Many years back I was told the story of a software company V.P. who discovered that IT had misconfigured the company Exchange server to drop random items of her email on the floor, and how she marched into the IT Director’s office to “rip him a new one”. It was told from a “Ha Ha, those arrogant bastards in IT got what’s coming to them” perspective, but there was an undertone of fear to the story. Such a thing could happen to any of us.
Well, it just happened to me—for the second time this year—and it’s largely my own damn fault. I’d been just a bit too clever with how I was using my ISP’s spam filtering. Their filtering—a mix of SpamAssassin and something Bayesian—seemed highly reliable at first, but over time that reliability has gone down as spammers have gotten cleverer. A chance event set off an “uh oh” alert, which turned into an “oh, crap” when I investigated and found a scattering of false positives going back at least as far as June. Oh, crap. The extra painful part is that there have been a few hints along the way that something was awry, but I’ve been too damn busy, and blew the hints off.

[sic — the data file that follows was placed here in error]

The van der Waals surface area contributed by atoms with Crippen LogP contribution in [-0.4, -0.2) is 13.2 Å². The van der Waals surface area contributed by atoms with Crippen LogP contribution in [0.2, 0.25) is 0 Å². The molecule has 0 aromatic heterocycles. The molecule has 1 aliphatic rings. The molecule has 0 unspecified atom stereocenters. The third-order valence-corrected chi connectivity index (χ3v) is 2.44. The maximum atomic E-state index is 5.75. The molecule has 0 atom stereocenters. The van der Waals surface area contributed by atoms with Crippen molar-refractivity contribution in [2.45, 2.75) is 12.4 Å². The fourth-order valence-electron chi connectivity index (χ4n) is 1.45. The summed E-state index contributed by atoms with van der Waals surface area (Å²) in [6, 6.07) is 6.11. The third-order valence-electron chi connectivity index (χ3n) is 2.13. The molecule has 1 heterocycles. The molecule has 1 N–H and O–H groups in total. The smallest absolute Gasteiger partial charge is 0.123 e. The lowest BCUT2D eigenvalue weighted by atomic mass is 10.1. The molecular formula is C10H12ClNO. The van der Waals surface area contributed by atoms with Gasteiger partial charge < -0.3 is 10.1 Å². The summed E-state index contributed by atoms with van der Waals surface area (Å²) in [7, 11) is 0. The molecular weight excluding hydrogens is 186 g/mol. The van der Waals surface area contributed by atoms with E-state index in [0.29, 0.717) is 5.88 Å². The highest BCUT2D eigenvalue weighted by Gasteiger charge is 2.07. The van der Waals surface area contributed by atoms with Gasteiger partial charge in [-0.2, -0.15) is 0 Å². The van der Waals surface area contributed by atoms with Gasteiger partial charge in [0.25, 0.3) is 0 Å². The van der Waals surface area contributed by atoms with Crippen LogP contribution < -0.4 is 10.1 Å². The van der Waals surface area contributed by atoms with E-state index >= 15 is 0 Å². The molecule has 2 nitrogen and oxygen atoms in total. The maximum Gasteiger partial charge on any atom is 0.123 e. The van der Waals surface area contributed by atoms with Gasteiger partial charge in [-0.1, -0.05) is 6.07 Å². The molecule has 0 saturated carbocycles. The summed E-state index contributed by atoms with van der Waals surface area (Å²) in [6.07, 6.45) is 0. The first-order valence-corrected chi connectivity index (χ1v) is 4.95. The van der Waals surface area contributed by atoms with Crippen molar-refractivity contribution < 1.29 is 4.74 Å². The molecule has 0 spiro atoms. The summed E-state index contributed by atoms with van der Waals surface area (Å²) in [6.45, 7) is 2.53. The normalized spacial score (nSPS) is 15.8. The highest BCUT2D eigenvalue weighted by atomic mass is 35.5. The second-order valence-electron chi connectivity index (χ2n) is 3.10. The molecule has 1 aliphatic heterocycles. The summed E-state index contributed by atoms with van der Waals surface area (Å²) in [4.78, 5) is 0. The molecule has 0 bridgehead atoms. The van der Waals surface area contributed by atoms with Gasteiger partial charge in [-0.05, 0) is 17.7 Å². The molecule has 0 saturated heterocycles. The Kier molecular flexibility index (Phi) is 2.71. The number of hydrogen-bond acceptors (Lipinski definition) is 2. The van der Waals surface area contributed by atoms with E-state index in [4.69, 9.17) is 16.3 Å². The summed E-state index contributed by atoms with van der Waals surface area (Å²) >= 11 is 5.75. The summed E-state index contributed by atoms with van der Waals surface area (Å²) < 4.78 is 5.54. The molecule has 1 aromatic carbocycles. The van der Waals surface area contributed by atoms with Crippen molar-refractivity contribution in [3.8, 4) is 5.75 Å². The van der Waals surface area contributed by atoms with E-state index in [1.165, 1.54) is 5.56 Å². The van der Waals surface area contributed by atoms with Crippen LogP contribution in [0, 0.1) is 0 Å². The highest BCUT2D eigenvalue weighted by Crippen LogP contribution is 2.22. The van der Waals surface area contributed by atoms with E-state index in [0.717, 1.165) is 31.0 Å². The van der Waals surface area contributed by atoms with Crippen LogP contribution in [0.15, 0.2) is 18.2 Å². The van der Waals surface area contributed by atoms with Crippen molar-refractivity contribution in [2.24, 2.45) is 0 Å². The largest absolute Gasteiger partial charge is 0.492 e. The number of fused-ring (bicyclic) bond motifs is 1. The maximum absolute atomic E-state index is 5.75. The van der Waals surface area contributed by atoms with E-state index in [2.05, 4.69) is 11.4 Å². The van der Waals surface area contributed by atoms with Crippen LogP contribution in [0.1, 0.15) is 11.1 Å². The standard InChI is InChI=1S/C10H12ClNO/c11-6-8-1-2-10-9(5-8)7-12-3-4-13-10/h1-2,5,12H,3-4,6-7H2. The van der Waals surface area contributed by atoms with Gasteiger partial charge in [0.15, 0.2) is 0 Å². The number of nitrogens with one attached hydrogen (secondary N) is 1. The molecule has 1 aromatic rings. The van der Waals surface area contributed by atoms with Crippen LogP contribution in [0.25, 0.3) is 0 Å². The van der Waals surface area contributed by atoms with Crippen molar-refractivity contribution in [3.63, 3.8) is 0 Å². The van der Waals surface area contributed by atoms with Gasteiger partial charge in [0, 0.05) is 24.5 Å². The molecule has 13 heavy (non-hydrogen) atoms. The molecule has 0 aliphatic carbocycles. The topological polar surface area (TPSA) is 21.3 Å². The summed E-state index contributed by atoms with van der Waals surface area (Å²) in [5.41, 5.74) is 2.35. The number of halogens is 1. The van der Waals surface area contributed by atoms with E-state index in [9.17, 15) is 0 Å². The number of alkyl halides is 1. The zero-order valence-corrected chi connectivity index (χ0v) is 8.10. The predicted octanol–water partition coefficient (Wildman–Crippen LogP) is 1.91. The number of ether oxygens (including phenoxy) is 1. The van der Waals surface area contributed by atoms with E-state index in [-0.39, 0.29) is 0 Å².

So, on top of being insanely busy right now, I get to plow through a four+ month pile of spam looking for legitimate emails that I need to respond to, if only to give apologies. Oh, crap. Well, at least nothing got lost this time.
It does little good to wail and moan at the spammers who’ve made email filtering necessary, but there are still some lessons out of this. The first is to not quarantine email in multiple places, especially when one of those places is inconvenient to check. The second lesson is to make sweeps of the quarantined email part of a standard daily (or weekly) workflow, so that false positives don’t go unnoticed.
I’m taking both lessons to heart by moving the rest of the email traffic that I depend on to gmail.